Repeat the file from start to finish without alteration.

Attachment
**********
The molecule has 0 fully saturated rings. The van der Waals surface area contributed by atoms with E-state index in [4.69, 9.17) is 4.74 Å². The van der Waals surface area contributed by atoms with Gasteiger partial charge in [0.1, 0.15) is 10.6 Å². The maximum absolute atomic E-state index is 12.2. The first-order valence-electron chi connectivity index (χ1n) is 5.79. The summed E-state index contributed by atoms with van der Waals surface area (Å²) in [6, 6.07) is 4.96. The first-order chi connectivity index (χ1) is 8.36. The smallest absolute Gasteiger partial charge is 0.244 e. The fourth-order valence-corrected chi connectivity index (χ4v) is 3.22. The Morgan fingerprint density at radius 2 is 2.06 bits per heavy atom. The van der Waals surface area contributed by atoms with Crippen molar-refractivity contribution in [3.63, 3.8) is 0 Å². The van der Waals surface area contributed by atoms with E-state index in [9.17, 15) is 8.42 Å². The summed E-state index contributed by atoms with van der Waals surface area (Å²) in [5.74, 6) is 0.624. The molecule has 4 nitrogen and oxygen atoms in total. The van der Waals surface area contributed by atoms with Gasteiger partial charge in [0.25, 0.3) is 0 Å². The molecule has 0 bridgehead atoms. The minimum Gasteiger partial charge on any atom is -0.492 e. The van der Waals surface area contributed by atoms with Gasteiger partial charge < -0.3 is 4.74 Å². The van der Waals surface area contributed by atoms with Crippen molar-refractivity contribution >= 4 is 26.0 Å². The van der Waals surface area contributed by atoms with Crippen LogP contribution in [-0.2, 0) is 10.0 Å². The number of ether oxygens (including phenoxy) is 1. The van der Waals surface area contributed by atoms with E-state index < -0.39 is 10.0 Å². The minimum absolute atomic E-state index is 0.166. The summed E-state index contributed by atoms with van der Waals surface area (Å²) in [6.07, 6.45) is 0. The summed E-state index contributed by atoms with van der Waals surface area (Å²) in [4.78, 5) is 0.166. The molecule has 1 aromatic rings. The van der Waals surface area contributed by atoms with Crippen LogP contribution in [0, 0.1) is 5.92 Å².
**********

The molecule has 0 fully saturated rings. The van der Waals surface area contributed by atoms with E-state index in [4.69, 9.17) is 4.74 Å². The van der Waals surface area contributed by atoms with Gasteiger partial charge in [0.1, 0.15) is 10.6 Å². The maximum absolute atomic E-state index is 12.2. The first-order valence-electron chi connectivity index (χ1n) is 5.79. The summed E-state index contributed by atoms with van der Waals surface area (Å²) in [6, 6.07) is 4.96. The first-order chi connectivity index (χ1) is 8.36. The smallest absolute Gasteiger partial charge is 0.244 e. The fourth-order valence-corrected chi connectivity index (χ4v) is 3.22. The Morgan fingerprint density at radius 2 is 2.06 bits per heavy atom. The van der Waals surface area contributed by atoms with Crippen molar-refractivity contribution in [3.63, 3.8) is 0 Å². The van der Waals surface area contributed by atoms with E-state index in [9.17, 15) is 8.42 Å². The summed E-state index contributed by atoms with van der Waals surface area (Å²) in [5.74, 6) is 0.624. The molecule has 4 nitrogen and oxygen atoms in total. The van der Waals surface area contributed by atoms with Gasteiger partial charge in [0.25, 0.3) is 0 Å². The molecule has 0 bridgehead atoms. The minimum Gasteiger partial charge on any atom is -0.492 e. The van der Waals surface area contributed by atoms with Gasteiger partial charge < -0.3 is 4.74 Å². The van der Waals surface area contributed by atoms with Crippen molar-refractivity contribution >= 4 is 26.0 Å². The van der Waals surface area contributed by atoms with Crippen LogP contribution in [-0.2, 0) is 10.0 Å². The number of ether oxygens (including phenoxy) is 1. The van der Waals surface area contributed by atoms with E-state index < -0.39 is 10.0 Å². The minimum absolute atomic E-state index is 0.166. The summed E-state index contributed by atoms with van der Waals surface area (Å²) in [6.07, 6.45) is 0. The summed E-state index contributed by atoms with van der Waals surface area (Å²) in [4.78, 5) is 0.166. The molecule has 1 aromatic rings. The van der Waals surface area contributed by atoms with Crippen LogP contribution in [0, 0.1) is 5.92 Å².